Biz Mama is a bi-weekly series where I’m sharing some glimpses into my life as a mom & entrepreneur, you can read more here.
I’ve been a work at home mom for ten years now. Pretty much the moment my son was born I knew it would be impossible for me to leave him with someone else and go back to a 9-5 job. (I also always hated working for someone else and was a horrible employee).
The thing people don’t understand about being a work at home mom (especially if you don’t send your kids to daycare); it is harder than going to the office! You are basically working full-time and being the primary caregiver to your children. (Don’t even get me started on the distraction of housework and the expectation that you will make dinner between emails). I’ve left my screaming child in the crib and made a sales pitch from inside a closet. I also wore my newborn in a sling to the most important business meeting of my life, and realized later that my breast milk had leaked right through my shirt.
As difficult as those first few years with toddlers felt, these days I wish my kids would take a nap sometimes and give me 15 minutes of uninterrupted work time. Summer break is the bane of my working life. I love having my kids home to run off on unplanned adventures and take play breaks, but getting work done is so hard. (Like now; I’m trying to write this post and Zara needs help assembling a new sticker book RIGHT NOW!)
So what’s a work at home mama to do during summer break (or if she has toddlers under foot), here are my suggestions:
1. Create a Schedule/Use a Timer
When my kids were really little (about 2), I started introducing them to the kitchen timer. So I would get about 10 minutes of uninterrupted time, as they got older I started increasing the time until my 4 year old would give me 45 minutes of work time. Just tell them to do something that doesn’t involve you until the timer goes off.
These days we put a schedule on the fridge everyday telling them what the day looks like. They know that between 10am-12pm both mom and dad are doing project work and are not to be disturbed unless it is a real emergency. (We’ve taught them that project work is about deep focus, as opposed to regular work). If I have a phone call in the afternoon I put that on the schedule too, so they know not to be too loud. I think it teaches them responsibility and a respect for our work when they have to participate in the schedule.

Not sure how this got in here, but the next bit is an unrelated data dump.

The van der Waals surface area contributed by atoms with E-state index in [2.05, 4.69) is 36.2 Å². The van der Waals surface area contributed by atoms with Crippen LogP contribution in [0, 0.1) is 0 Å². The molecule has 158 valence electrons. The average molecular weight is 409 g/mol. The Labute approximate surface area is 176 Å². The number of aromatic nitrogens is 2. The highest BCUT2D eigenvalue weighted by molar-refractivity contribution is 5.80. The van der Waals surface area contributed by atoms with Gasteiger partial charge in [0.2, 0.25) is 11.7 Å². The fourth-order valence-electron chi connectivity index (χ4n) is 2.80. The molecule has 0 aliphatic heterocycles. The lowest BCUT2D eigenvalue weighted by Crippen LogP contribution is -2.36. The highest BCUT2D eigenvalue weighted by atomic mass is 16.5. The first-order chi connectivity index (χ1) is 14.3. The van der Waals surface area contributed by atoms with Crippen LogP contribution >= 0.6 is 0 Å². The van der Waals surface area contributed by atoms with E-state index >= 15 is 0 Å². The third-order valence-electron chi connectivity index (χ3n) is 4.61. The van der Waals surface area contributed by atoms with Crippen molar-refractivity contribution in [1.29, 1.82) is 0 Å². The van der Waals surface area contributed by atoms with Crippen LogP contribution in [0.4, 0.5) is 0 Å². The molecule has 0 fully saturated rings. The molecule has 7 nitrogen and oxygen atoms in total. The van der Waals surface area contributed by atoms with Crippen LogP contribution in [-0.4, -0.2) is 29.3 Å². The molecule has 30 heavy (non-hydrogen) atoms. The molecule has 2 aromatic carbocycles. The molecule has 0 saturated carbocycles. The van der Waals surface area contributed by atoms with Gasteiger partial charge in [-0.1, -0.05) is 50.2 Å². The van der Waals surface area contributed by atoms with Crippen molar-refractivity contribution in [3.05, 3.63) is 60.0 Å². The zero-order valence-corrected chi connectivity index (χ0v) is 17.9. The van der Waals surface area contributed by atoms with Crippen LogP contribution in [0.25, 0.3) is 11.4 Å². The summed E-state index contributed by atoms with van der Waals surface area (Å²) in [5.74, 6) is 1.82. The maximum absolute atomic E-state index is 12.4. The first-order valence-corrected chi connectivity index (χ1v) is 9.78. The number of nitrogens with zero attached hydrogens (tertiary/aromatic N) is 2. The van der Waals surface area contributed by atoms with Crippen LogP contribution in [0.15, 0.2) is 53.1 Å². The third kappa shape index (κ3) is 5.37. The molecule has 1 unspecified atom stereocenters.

2. Set Them Up With a Project
At the start of the summer we set each of our kids up with a couple of projects. Everyday they read for the library book club, and then read again later for a personal book challenge we created. They also have curriculum work books that they have to practice school work in for 30 minutes twice a day, and have an art block in the afternoon. Having these designated projects takes care of about 2 hours a day. I usually do emails or social scheduling during this time and sit somewhere near them to answer questions, open glue etc.
3. Have Dedicated Time With Them Daily
When my kids are in school they know that after school they will find me at the kitchen table with a cup of tea waiting for them. After our catch-up and snack break, I go back to work for an hour and a half. Similarly in summer, they know that at 1 pm Mom is going to stop work for an hour and a half and give them her full uninterrupted attention. Just knowing that is coming makes it easier for them to hold their questions (which they write on a piece of paper on the fridge) until the afternoon.
4. Set Up a Babysitting Swap/Schedule
One thing I truly wish I did when my kids were younger was create a childcare schedule for them. My mom would help out but there was no routine to the days and times she was watching them. This summer for the first time they have a routine; on Tuesday morning they go to my parent’s house and come back Wednesday evening (I know, so lucky to get one night off each week). I use those two days to work overtime, so I can take a half day off on Friday and do something fun with them. You might not be able to get an overnight, but maybe you can trade a day each week with a girlfriend?
5. When All Else Fails Take a Break and Play
Some days there is no solution but to play. If your child feels lonely or extra cranky, put work on hold and just cuddle. You may have to burn the midnight oil later but it’s totally worth it.
I feel like this post should come with a disclosure. My kids are 10 & 6 so I expect them to be able to entertain themselves for at least 4 hours a day. Also, my husband and I both work from home so there is always a parent in the vicinity if they need something! Over the years some people have told me that it’s unfair to the kids that their primary caregiver was also working another job full time (my husband worked in an office then), but as with all parenting decisions; we have to do what is right for us and our families!